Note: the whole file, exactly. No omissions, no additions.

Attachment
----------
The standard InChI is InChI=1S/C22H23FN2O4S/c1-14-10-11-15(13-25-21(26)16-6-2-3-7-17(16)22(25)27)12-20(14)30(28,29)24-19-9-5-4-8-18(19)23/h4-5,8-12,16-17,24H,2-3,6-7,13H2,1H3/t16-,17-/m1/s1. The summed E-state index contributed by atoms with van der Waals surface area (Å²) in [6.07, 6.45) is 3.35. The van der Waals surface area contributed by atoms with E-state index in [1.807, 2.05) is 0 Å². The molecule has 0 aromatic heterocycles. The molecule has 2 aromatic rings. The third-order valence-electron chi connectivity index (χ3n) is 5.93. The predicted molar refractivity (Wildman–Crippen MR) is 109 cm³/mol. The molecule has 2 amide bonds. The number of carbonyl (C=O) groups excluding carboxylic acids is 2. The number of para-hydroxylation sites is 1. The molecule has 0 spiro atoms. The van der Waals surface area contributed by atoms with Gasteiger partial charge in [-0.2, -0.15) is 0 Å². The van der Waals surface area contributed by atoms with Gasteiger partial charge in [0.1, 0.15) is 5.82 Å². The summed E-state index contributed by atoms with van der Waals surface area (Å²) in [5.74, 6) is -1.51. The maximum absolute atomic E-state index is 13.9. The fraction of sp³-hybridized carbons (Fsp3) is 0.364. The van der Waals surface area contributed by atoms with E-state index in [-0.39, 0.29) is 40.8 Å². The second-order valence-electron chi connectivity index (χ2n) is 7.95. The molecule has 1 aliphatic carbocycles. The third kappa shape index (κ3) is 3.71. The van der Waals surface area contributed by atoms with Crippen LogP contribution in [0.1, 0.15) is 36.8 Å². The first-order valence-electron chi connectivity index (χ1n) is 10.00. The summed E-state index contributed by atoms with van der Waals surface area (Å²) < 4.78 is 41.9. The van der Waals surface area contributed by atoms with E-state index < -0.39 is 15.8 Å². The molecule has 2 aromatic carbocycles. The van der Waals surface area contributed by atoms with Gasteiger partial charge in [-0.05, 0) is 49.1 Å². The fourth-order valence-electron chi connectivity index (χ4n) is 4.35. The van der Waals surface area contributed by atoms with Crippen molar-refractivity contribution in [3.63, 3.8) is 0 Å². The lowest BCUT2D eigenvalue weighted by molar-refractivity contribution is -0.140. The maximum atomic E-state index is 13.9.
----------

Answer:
The standard InChI is InChI=1S/C22H23FN2O4S/c1-14-10-11-15(13-25-21(26)16-6-2-3-7-17(16)22(25)27)12-20(14)30(28,29)24-19-9-5-4-8-18(19)23/h4-5,8-12,16-17,24H,2-3,6-7,13H2,1H3/t16-,17-/m1/s1. The summed E-state index contributed by atoms with van der Waals surface area (Å²) in [6.07, 6.45) is 3.35. The van der Waals surface area contributed by atoms with E-state index in [1.807, 2.05) is 0 Å². The molecule has 0 aromatic heterocycles. The molecule has 2 aromatic rings. The third-order valence-electron chi connectivity index (χ3n) is 5.93. The predicted molar refractivity (Wildman–Crippen MR) is 109 cm³/mol. The molecule has 2 amide bonds. The number of carbonyl (C=O) groups excluding carboxylic acids is 2. The number of para-hydroxylation sites is 1. The molecule has 0 spiro atoms. The van der Waals surface area contributed by atoms with Gasteiger partial charge in [-0.2, -0.15) is 0 Å². The van der Waals surface area contributed by atoms with Gasteiger partial charge in [0.1, 0.15) is 5.82 Å². The summed E-state index contributed by atoms with van der Waals surface area (Å²) in [5.74, 6) is -1.51. The maximum absolute atomic E-state index is 13.9. The fraction of sp³-hybridized carbons (Fsp3) is 0.364. The van der Waals surface area contributed by atoms with E-state index in [-0.39, 0.29) is 40.8 Å². The second-order valence-electron chi connectivity index (χ2n) is 7.95. The molecule has 1 aliphatic carbocycles. The third kappa shape index (κ3) is 3.71. The van der Waals surface area contributed by atoms with Crippen LogP contribution in [0.1, 0.15) is 36.8 Å². The first-order valence-electron chi connectivity index (χ1n) is 10.00. The summed E-state index contributed by atoms with van der Waals surface area (Å²) < 4.78 is 41.9. The van der Waals surface area contributed by atoms with E-state index < -0.39 is 15.8 Å². The molecule has 2 aromatic carbocycles. The van der Waals surface area contributed by atoms with Gasteiger partial charge in [-0.05, 0) is 49.1 Å². The fourth-order valence-electron chi connectivity index (χ4n) is 4.35. The van der Waals surface area contributed by atoms with Crippen molar-refractivity contribution in [3.63, 3.8) is 0 Å². The lowest BCUT2D eigenvalue weighted by molar-refractivity contribution is -0.140. The maximum atomic E-state index is 13.9.